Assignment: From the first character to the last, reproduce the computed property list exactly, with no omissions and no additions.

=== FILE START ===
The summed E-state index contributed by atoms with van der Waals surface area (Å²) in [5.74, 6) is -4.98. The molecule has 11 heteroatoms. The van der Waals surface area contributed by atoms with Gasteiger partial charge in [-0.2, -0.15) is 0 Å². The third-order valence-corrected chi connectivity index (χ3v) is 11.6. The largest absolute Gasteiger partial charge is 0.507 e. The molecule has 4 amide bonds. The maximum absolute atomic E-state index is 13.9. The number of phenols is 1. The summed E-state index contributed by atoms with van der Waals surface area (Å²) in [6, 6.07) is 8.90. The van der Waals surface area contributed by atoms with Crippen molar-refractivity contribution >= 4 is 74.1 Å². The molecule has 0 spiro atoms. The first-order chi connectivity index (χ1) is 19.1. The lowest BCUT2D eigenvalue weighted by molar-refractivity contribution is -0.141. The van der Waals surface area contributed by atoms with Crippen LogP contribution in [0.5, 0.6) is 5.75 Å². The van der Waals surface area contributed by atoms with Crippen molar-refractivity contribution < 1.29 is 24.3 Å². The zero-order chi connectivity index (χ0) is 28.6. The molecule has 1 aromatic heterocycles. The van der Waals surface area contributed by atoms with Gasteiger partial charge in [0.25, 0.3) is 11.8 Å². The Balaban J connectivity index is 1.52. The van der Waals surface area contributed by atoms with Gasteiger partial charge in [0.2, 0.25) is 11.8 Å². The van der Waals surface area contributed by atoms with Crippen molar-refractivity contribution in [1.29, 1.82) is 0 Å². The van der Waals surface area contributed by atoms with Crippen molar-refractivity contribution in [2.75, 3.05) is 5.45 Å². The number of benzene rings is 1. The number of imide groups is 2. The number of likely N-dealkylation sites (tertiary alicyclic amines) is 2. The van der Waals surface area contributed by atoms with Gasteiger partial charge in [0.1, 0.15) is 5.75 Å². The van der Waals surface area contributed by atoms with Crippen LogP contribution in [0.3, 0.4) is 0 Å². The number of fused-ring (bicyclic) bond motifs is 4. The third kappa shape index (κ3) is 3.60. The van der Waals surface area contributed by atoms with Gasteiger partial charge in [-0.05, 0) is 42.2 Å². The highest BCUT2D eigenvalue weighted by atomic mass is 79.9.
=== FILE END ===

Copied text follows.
The summed E-state index contributed by atoms with van der Waals surface area (Å²) in [5.74, 6) is -4.98. The molecule has 11 heteroatoms. The van der Waals surface area contributed by atoms with Gasteiger partial charge in [-0.2, -0.15) is 0 Å². The third-order valence-corrected chi connectivity index (χ3v) is 11.6. The largest absolute Gasteiger partial charge is 0.507 e. The molecule has 4 amide bonds. The maximum absolute atomic E-state index is 13.9. The number of phenols is 1. The summed E-state index contributed by atoms with van der Waals surface area (Å²) in [6, 6.07) is 8.90. The van der Waals surface area contributed by atoms with Crippen molar-refractivity contribution >= 4 is 74.1 Å². The molecule has 0 spiro atoms. The first-order chi connectivity index (χ1) is 19.1. The lowest BCUT2D eigenvalue weighted by molar-refractivity contribution is -0.141. The van der Waals surface area contributed by atoms with Crippen LogP contribution in [0.5, 0.6) is 5.75 Å². The van der Waals surface area contributed by atoms with Crippen molar-refractivity contribution < 1.29 is 24.3 Å². The zero-order chi connectivity index (χ0) is 28.6. The molecule has 1 aromatic heterocycles. The van der Waals surface area contributed by atoms with Gasteiger partial charge in [0.25, 0.3) is 11.8 Å². The Balaban J connectivity index is 1.52. The van der Waals surface area contributed by atoms with Gasteiger partial charge in [0.2, 0.25) is 11.8 Å². The van der Waals surface area contributed by atoms with Crippen molar-refractivity contribution in [1.29, 1.82) is 0 Å². The van der Waals surface area contributed by atoms with Crippen molar-refractivity contribution in [2.75, 3.05) is 5.45 Å². The number of benzene rings is 1. The number of imide groups is 2. The number of likely N-dealkylation sites (tertiary alicyclic amines) is 2. The van der Waals surface area contributed by atoms with Gasteiger partial charge in [0.1, 0.15) is 5.75 Å². The van der Waals surface area contributed by atoms with Crippen LogP contribution in [0.3, 0.4) is 0 Å². The number of fused-ring (bicyclic) bond motifs is 4. The third kappa shape index (κ3) is 3.60. The van der Waals surface area contributed by atoms with Gasteiger partial charge in [-0.05, 0) is 42.2 Å². The highest BCUT2D eigenvalue weighted by atomic mass is 79.9.